Veteran U.S. Congressman John Lewis (D-Georgia) compared current voter ID laws in the southern part of the country to poll taxes in the late 20th and early 21st centuries, saying the ID laws inhibit poor Americans and African-Americans from voting.
In a piece he wrote titled “The Unfinished Work of Selma,” Lewis discusses his disappointment in the 2013 U.S. Supreme Court decision to eliminate a prominent section of the landmark 1965 Voting Rights Act (VRA).
Section 4 in the VRA states that areas throughout the country that have been known to discriminate against citizens based on their race must receive approval from the U.S. Justice Department before changing any of their voting laws and procedures.
In their 2013 ruling, the Court sided with the states and removed this section of the law, effectively allowing states to decide their own voting laws, rather than have them approved by the federal government. However, the Court’s ruling says that Congress must create a new method of determining voting laws, of which they have yet to act on.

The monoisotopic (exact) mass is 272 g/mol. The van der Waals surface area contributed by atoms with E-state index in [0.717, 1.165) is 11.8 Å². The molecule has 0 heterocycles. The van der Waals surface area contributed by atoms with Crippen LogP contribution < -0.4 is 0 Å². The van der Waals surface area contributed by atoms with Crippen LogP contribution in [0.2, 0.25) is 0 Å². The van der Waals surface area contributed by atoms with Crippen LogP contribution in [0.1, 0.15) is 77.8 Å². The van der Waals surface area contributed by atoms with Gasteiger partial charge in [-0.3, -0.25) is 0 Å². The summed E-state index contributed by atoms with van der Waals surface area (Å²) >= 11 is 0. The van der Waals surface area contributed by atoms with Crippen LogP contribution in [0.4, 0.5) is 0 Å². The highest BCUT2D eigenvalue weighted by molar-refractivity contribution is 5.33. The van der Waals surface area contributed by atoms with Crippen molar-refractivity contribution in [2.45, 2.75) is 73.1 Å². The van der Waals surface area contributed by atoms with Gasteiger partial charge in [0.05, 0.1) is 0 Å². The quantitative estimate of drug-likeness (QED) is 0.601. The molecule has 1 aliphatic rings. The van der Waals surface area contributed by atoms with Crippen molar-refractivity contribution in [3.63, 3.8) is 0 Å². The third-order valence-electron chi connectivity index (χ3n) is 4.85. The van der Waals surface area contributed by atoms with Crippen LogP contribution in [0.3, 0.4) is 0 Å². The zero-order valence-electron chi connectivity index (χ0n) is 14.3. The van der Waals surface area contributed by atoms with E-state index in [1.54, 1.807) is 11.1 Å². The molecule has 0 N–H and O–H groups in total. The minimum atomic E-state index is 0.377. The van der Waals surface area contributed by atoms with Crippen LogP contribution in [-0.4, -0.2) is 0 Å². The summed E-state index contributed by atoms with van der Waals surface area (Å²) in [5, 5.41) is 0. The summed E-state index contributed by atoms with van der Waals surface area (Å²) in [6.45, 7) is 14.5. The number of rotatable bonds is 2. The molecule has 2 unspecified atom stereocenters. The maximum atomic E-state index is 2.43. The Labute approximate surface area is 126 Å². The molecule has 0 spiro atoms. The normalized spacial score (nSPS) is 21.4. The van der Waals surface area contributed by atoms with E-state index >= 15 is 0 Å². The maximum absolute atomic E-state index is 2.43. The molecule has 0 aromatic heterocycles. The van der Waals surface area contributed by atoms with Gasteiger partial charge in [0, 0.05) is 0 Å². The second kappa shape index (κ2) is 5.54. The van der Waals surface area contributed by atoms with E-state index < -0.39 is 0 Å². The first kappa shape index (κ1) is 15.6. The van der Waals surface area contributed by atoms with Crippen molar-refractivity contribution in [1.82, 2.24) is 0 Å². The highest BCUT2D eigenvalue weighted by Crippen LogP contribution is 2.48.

Lewis took aim at the Republican Party, blaming the conservative state governments and legislatures in the South for not allowing all citizens to vote by creating strict voter ID laws to suppress turnout among blacks and poor residents, groups who typically affiliate with the Democratic Party.
“Couched in language about ‘protecting the ballot box’, Republicans have pushed voter ID laws that disproportionality impact certain blocks of voters – African-Americans, women, Latinos, the poor and young people – who tend to vote against them. In Texas alone, 600,000 voters were at risk of being disenfranchised by the new voter ID requirements,” said Lewis.
Republicans argue that voter ID laws protect numerous cases of voter fraud throughout the country, especially during presidential elections and close races in states. For example, “former Connecticut legislator Christina Ayala has been indicted on 19 charges of voter fraud, including voting in districts where she didn’t reside,” proving just one of the many cases of voter fraud in the country.